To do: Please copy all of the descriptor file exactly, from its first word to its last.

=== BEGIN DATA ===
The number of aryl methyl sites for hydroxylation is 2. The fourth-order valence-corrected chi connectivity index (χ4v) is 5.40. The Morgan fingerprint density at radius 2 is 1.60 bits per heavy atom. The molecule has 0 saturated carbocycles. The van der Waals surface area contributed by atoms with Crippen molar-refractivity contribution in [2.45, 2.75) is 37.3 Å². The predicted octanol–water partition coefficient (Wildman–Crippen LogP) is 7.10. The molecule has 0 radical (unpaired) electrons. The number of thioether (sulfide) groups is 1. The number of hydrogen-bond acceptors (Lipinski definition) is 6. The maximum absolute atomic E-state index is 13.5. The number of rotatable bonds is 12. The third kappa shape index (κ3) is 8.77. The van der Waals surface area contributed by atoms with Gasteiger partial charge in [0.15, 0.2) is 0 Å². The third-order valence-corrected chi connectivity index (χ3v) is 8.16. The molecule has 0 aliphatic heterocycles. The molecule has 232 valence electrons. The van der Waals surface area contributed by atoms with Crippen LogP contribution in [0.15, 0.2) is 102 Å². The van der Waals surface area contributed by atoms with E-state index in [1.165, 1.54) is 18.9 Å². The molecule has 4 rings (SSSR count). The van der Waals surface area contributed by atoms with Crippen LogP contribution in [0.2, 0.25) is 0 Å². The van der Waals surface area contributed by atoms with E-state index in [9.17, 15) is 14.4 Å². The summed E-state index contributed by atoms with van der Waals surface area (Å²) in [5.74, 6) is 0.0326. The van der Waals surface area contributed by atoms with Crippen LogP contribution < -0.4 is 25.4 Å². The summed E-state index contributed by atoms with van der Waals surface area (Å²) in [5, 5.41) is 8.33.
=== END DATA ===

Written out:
The number of aryl methyl sites for hydroxylation is 2. The fourth-order valence-corrected chi connectivity index (χ4v) is 5.40. The Morgan fingerprint density at radius 2 is 1.60 bits per heavy atom. The molecule has 0 saturated carbocycles. The van der Waals surface area contributed by atoms with Crippen molar-refractivity contribution in [2.45, 2.75) is 37.3 Å². The predicted octanol–water partition coefficient (Wildman–Crippen LogP) is 7.10. The molecule has 0 radical (unpaired) electrons. The number of thioether (sulfide) groups is 1. The number of hydrogen-bond acceptors (Lipinski definition) is 6. The maximum absolute atomic E-state index is 13.5. The number of rotatable bonds is 12. The third kappa shape index (κ3) is 8.77. The van der Waals surface area contributed by atoms with Gasteiger partial charge in [0.15, 0.2) is 0 Å². The third-order valence-corrected chi connectivity index (χ3v) is 8.16. The molecule has 0 aliphatic heterocycles. The molecule has 232 valence electrons. The van der Waals surface area contributed by atoms with Crippen LogP contribution in [0.15, 0.2) is 102 Å². The van der Waals surface area contributed by atoms with E-state index in [1.165, 1.54) is 18.9 Å². The molecule has 4 rings (SSSR count). The van der Waals surface area contributed by atoms with Crippen LogP contribution in [0.2, 0.25) is 0 Å². The van der Waals surface area contributed by atoms with E-state index in [9.17, 15) is 14.4 Å². The summed E-state index contributed by atoms with van der Waals surface area (Å²) in [5.74, 6) is 0.0326. The van der Waals surface area contributed by atoms with Crippen LogP contribution < -0.4 is 25.4 Å². The summed E-state index contributed by atoms with van der Waals surface area (Å²) in [5, 5.41) is 8.33.